I recently read a (I must say) quite inspirational and nifty book called
"Steal Like an Artist" by Austin Kleon. This bestseller collects 10 tips
for the creator's mind, independent of what your art is or what you're
tryng to create. It's also full of boosting quotes from an array of artists.
Apart from being a wannabe actor and writer I am a dedicated and passionate
English, Portuguese and Spanish teacher and translator, who found in
this little gem some inspiration for uncertain times. Especially when the
day-to-day routine and this hideous pandemic have numbed your inner
In times like these, it is essential to keep your mind busy with what really
gets you moving. Whether it is a hobby, finding a job, taking some course
or learning/perfectioning a language. Here are the ten tips which give name
to each chapter:
1) Steal like an artist: The first chapter basically focuses on the idea that
nothing is really 100% original. Most creators are inspired by others who they
at the same time try to emulate. That's mostly how I learned my English.
Trying to be as good as my favorite English teachers back in school and memorizing
my favorite actors' performances from the movies or scripts I love.
2) Don't wait until you know who you are to get started. In other words, we are practical
beings. It's in the process of doing what we do where we find our own voice and style.
For example, in my case, if I hadn't joined a Meisner Tecnique acting workshop,
I wouldn't have discovered how useful repetition is for my daily basis.
3) Write the book you want to read. Or make the music you want to listen and dance to.
This is, create things for your own sake and enjoyment, not thinking about others opinions
or criticism. Otherwise, we would never take the risk.
4) Use your hands. Once again we are practical beings, so the more hands-on and crafty
your projects are the more you'll get actively involved in them. It's called engaging!
5) Side projects and hobbies are important. Compartmentalizing is key, but also not
obsessing over one single project too much. That may lead to stress and frustration, so
allow your different interests and passions to feed and inspire each other.
6) The secret: Do good work and share it with people. Don't tell anyone I told you.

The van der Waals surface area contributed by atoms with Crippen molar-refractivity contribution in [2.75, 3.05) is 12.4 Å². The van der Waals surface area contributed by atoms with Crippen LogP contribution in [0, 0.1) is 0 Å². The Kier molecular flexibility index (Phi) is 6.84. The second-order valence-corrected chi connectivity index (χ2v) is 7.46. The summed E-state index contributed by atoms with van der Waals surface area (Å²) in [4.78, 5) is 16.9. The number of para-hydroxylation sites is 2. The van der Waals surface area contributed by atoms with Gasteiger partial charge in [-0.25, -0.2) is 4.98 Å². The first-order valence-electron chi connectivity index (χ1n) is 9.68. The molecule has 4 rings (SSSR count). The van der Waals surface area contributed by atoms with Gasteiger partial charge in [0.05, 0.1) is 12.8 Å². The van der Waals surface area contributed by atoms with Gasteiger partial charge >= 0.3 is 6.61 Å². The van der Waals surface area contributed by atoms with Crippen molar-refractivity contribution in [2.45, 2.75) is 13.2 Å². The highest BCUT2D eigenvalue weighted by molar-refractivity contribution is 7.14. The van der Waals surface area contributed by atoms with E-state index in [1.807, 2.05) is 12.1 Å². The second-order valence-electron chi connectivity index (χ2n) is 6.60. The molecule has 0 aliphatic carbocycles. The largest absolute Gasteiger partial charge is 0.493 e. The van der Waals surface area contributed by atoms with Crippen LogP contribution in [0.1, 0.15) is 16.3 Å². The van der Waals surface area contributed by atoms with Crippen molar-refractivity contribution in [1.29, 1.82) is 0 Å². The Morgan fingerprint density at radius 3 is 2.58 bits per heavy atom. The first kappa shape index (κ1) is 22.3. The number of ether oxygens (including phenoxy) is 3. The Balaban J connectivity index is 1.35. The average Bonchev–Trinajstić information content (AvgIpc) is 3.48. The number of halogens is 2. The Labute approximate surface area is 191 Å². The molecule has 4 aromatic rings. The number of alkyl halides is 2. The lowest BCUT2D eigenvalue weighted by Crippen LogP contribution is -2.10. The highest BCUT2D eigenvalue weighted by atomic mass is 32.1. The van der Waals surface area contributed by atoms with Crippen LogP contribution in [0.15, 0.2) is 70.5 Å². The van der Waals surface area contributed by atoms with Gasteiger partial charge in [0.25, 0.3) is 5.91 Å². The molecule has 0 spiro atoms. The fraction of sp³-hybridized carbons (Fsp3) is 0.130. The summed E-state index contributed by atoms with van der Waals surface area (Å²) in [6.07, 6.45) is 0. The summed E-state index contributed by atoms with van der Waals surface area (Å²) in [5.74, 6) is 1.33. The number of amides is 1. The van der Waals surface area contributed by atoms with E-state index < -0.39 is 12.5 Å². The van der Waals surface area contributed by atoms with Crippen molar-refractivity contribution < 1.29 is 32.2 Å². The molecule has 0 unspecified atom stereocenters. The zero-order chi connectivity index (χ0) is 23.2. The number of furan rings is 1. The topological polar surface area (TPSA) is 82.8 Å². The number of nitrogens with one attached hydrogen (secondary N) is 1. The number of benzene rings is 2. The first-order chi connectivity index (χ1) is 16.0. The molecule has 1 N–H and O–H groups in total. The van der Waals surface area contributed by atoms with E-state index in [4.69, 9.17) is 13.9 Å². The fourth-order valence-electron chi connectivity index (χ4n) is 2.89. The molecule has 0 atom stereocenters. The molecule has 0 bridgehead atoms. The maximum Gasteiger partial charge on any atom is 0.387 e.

In other words, everybody needs some feedback and marketing. The more you share
the more opinions and views you'll get. Especially in this digital era. You just have to
use the proper tools propely!
7) Geography is no longer our master. Once again, this refers to the digital era
where we're not conditioned by borders and travel time anymore. The internet and
social media are great platforms to connect with people who have your same interests
and who you can learn from.
8) Be nice (the world is a small town). Precisely, due to the previous tip, being nice and
respecting everybody's point of view is part of the tolerant, collaborating and good vibe
culture creators want to have among themselves.
9) Be boring (it's the only way to get work done). It is well known that inspiration comes
at its best when we're hands on what we're working on. However, sometimes we also need
those breaks to clear are minds up, get distracted with other stuff and see things from a different perspective.
There's a lonely side to the creator's mind, but don't forsake your human day-to-day activities
10) Creativity is substraction. This means that in the same way a good movie needs good
editing where a lot of scenes don't make the final cut in order to serve the final outcome, there's
always some trimming to be done and convey your ideas in a more approachable way for others.
You know what they say: less is more.
I hope these tips are useful. Don't forget to share!
To sum up the book's message, I thought of one of my favorite expressions
right away: "Fake it 'til you make it". I felt it was inevitable to link this to
the tips the author gave. Honestly, because if you don´t believe in yourself,
who else will?
#iamoxinity #englishteacher #languageteacher #creativity #englishonline #fakeittilyoumakeit